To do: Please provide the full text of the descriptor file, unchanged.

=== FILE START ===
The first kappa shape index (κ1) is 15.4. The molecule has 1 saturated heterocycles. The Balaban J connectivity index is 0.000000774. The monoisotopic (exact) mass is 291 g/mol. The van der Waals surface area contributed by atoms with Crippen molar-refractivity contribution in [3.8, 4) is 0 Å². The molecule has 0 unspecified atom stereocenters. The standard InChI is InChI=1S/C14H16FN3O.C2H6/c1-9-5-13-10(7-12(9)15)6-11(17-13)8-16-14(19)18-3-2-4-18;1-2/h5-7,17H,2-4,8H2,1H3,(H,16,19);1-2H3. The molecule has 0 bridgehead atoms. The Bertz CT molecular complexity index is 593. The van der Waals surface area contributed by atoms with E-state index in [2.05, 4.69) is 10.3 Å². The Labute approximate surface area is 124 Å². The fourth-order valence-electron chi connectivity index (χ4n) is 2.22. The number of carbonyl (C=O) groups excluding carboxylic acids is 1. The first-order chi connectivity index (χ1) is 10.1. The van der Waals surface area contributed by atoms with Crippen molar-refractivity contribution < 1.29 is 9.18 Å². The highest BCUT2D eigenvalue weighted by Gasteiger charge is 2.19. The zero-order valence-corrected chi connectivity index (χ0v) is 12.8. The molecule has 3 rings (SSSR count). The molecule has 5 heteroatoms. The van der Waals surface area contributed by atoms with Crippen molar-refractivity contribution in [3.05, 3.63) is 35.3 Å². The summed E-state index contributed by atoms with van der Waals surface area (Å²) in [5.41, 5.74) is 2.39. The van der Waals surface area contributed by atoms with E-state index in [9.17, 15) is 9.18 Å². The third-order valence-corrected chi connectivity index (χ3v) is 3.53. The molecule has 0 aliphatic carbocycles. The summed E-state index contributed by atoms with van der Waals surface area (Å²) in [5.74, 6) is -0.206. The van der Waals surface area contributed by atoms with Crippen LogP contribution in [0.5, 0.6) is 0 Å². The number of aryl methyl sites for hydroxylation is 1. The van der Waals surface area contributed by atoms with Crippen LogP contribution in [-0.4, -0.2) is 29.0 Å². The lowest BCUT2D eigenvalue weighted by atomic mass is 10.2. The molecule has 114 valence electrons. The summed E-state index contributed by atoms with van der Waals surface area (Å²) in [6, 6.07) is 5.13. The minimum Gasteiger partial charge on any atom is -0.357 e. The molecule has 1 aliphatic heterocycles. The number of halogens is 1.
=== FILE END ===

The first kappa shape index (κ1) is 15.4. The molecule has 1 saturated heterocycles. The Balaban J connectivity index is 0.000000774. The monoisotopic (exact) mass is 291 g/mol. The van der Waals surface area contributed by atoms with Crippen molar-refractivity contribution in [3.8, 4) is 0 Å². The molecule has 0 unspecified atom stereocenters. The standard InChI is InChI=1S/C14H16FN3O.C2H6/c1-9-5-13-10(7-12(9)15)6-11(17-13)8-16-14(19)18-3-2-4-18;1-2/h5-7,17H,2-4,8H2,1H3,(H,16,19);1-2H3. The molecule has 0 bridgehead atoms. The Bertz CT molecular complexity index is 593. The van der Waals surface area contributed by atoms with E-state index in [2.05, 4.69) is 10.3 Å². The Labute approximate surface area is 124 Å². The fourth-order valence-electron chi connectivity index (χ4n) is 2.22. The number of carbonyl (C=O) groups excluding carboxylic acids is 1. The first-order chi connectivity index (χ1) is 10.1. The van der Waals surface area contributed by atoms with Crippen molar-refractivity contribution < 1.29 is 9.18 Å². The highest BCUT2D eigenvalue weighted by Gasteiger charge is 2.19. The zero-order valence-corrected chi connectivity index (χ0v) is 12.8. The molecule has 3 rings (SSSR count). The molecule has 5 heteroatoms. The van der Waals surface area contributed by atoms with Crippen molar-refractivity contribution in [3.05, 3.63) is 35.3 Å². The summed E-state index contributed by atoms with van der Waals surface area (Å²) in [5.41, 5.74) is 2.39. The van der Waals surface area contributed by atoms with E-state index in [9.17, 15) is 9.18 Å². The third-order valence-corrected chi connectivity index (χ3v) is 3.53. The molecule has 0 aliphatic carbocycles. The summed E-state index contributed by atoms with van der Waals surface area (Å²) in [5.74, 6) is -0.206. The van der Waals surface area contributed by atoms with Crippen LogP contribution in [0.5, 0.6) is 0 Å². The number of aryl methyl sites for hydroxylation is 1. The van der Waals surface area contributed by atoms with Crippen LogP contribution in [-0.4, -0.2) is 29.0 Å². The lowest BCUT2D eigenvalue weighted by atomic mass is 10.2. The molecule has 114 valence electrons. The summed E-state index contributed by atoms with van der Waals surface area (Å²) in [6, 6.07) is 5.13. The minimum Gasteiger partial charge on any atom is -0.357 e. The molecule has 1 aliphatic heterocycles. The number of halogens is 1.